CHRIST THE LORD IS RISEN TODAY
Charles Wesley, 1707–1788
I am the First and the Last, I am the Living One; I was dead, and behold I am alive for ever and ever! (Revelation 1:17, 18)
What a glorious truth to ponder—Jesus is not the “Great I WAS” but rather the “Great I AM!” He is not only a historical fact but a present-day, living reality. The whole system of Christianity rests upon the truth that Jesus Christ rose from the grave and is now seated at the Father’s right hand as our personal advocate.
“Christ the Lord is Risen Today” has been one of the church’s most popular Easter hymns since it was first written by Charles Wesley just one year after his “heart-warming” experience at the Aldersgate Hall in London, England, in 1738. The first Wesleyan Chapel in London was a deserted iron foundry. It became known as the Foundry Meeting House. This hymn was written by Charles for the first service in that chapel.
Following his Aldersgate encounter with Christ, Charles began writing numerous hymns on every phase of the Christian experience, some 6,500 in all. It has been said that the hymns of Charles Wesley clothed Christ in flesh and blood and gave converts a belief they could easily grasp, embrace with personal faith, and if necessary, even die for.
If all of our eternity is to be realized on this side of the grave, we are hopeless and to be pitied (1 Corinthians 15:19). But for the Christian, the resurrection assures us of God’s tomorrow. This anticipation makes it possible to live joyfully today, regardless of life’s circumstances.
Christ the Lord is ris’n today, Alleluia! Sons of men and angels say: Alleluia! Raise your joys and triumphs high, Alleluia! Sing, ye heav’ns, and earth reply: Alleluia!
Lives again our glorious King, Alleluia! Where, O death, is now thy sting? Alleluia! Dying once He all doth save, Alleluia! Where thy victory, O grave? Alleluia!
Love’s redeeming work is done, Alleluia! Fought the fight, the battle won, Alleluia! Death in vain forbids Him rise, Alleluia! Christ has opened Paradise, Alleluia!
Soar we now where Christ has led, Alleluia! Foll’wing our exalted Head, Alleluia! Made like Him, like Him we rise, Alleluia! Ours the cross, the grave, the skies, Alleluia!
For Today: Matthew 28:1–9; Acts 2:24–28; 1 Corinthians 15:4, 20; 55–57
The message of the resurrection is to “come and see”—to personally experience the transforming power of the living Christ. Then—“to go and tell.” Carry this hymn of triumph with you—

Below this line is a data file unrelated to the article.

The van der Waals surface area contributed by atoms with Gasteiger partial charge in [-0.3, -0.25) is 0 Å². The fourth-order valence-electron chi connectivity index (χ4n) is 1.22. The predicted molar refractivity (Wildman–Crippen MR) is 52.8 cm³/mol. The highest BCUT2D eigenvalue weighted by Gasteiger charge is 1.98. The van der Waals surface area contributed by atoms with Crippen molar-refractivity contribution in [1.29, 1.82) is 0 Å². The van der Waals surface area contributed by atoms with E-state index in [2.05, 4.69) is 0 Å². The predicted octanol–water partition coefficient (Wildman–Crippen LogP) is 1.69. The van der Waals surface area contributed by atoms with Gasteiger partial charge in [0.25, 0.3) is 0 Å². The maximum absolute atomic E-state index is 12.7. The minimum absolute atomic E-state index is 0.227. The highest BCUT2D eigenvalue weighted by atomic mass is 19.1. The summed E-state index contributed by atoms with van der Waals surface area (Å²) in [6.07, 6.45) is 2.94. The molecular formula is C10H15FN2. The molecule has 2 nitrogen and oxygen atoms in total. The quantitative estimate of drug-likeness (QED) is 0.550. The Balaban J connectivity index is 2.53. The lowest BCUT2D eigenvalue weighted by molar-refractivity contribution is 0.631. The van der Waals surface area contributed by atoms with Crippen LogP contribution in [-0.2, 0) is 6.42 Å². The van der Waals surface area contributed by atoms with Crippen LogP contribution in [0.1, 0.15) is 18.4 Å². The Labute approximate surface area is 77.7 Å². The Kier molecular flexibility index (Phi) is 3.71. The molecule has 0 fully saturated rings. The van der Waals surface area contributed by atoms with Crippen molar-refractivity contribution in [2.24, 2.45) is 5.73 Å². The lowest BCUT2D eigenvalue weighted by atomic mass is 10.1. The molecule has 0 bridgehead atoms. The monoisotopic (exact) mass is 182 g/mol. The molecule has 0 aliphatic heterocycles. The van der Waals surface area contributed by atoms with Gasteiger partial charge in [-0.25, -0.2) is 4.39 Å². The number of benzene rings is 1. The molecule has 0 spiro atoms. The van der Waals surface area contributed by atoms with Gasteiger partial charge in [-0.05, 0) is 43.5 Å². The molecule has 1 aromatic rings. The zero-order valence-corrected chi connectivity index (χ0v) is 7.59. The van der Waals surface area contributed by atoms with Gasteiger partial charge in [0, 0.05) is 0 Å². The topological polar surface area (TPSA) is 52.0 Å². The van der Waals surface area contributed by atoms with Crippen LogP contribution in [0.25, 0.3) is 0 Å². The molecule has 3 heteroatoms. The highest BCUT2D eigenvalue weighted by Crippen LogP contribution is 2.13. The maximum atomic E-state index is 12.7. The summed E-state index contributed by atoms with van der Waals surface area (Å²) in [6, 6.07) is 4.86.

Osbeck, K. W.
- Now in the end of the Sabbath, when the first day of the week began to dawn, ary Magdalene, and the other Mary, came to see his sepulcher. And behold, there was a great earthquake: but the Angel of the Lord descended from heaven, and came and rolled back the stone from the door, and sat upon it. And his countenance was like lightning, and his raiment white as snow. And for fear of him, the keepers were astonied, and became as dead men. But the Angel answered, and said to the women, Fear ye not: for I know that ye seek Jesus which was crucified: He is not here, for he is risen, as he said: come, see the place where the Lord was laid, And go quickly, and tell his disciples that he is risen from the dead: and behold, he goeth before you into Galilee: there ye shall see him: lo, I have told you. So they departed quickly from the sepulcher, with fear and great joy, and did run to bring his disciples word. And as they went to tell his disciples, behold, Jesus also met him, saying, God save you. And they came, and took him by the feet, and worshipped him. Matthew 28:1–9
- Whom God hath raised up, and loosed the sorrows of death, because it was impossible that he should be holden of it. For David saith concerning him, I beheld the Lord always before me: for he is at my right hand, that I should not be shaken. Therefore did mine heart rejoice, and my tongue was glad, and moreover also my flesh shall rest in hope, Because thou wilt not leave my soul in grave, neither wilt suffer thine Holy one to see corruption. Thou hast showed me the ways of life, and shalt make me full of joy with thy countenance. Acts 2:24–28
- And that he was buried, and that he arose the third day, according to the Scriptures, … But now is Christ risen from the dead, and was made the firstruits of them that slept. 1 Corinthians 15:4, 20
- O death where is thy sting? O grave where is thy victory? The sting of death is sin: and the strength of sin is the Law. But thanks be unto God, which hath given us victory through our Lord Jesus Christ. Therefore my beloved brethren, be ye steadfast, unmovable, abundant always in the work of the Lord, forasmuch as ye know that your labor is not in vain in the Lord. 1 Corinthians 15:55–57